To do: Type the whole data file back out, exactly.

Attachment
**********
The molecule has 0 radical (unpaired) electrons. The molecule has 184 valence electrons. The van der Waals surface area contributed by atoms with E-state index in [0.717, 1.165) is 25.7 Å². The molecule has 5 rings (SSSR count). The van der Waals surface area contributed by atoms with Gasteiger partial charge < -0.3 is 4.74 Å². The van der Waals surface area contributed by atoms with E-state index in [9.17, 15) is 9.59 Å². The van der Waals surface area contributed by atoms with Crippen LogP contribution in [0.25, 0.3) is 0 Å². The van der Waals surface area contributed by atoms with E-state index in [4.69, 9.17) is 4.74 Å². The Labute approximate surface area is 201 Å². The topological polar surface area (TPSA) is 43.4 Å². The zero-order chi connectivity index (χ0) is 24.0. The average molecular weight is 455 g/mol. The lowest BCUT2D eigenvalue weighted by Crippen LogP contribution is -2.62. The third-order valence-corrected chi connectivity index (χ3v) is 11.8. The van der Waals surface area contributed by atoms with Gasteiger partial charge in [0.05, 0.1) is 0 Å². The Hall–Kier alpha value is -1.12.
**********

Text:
The molecule has 0 radical (unpaired) electrons. The molecule has 184 valence electrons. The van der Waals surface area contributed by atoms with E-state index in [0.717, 1.165) is 25.7 Å². The molecule has 5 rings (SSSR count). The van der Waals surface area contributed by atoms with Gasteiger partial charge < -0.3 is 4.74 Å². The van der Waals surface area contributed by atoms with E-state index in [9.17, 15) is 9.59 Å². The van der Waals surface area contributed by atoms with Crippen LogP contribution in [0.25, 0.3) is 0 Å². The van der Waals surface area contributed by atoms with E-state index in [4.69, 9.17) is 4.74 Å². The Labute approximate surface area is 201 Å². The topological polar surface area (TPSA) is 43.4 Å². The zero-order chi connectivity index (χ0) is 24.0. The average molecular weight is 455 g/mol. The lowest BCUT2D eigenvalue weighted by Crippen LogP contribution is -2.62. The third-order valence-corrected chi connectivity index (χ3v) is 11.8. The van der Waals surface area contributed by atoms with Gasteiger partial charge in [0.05, 0.1) is 0 Å². The Hall–Kier alpha value is -1.12.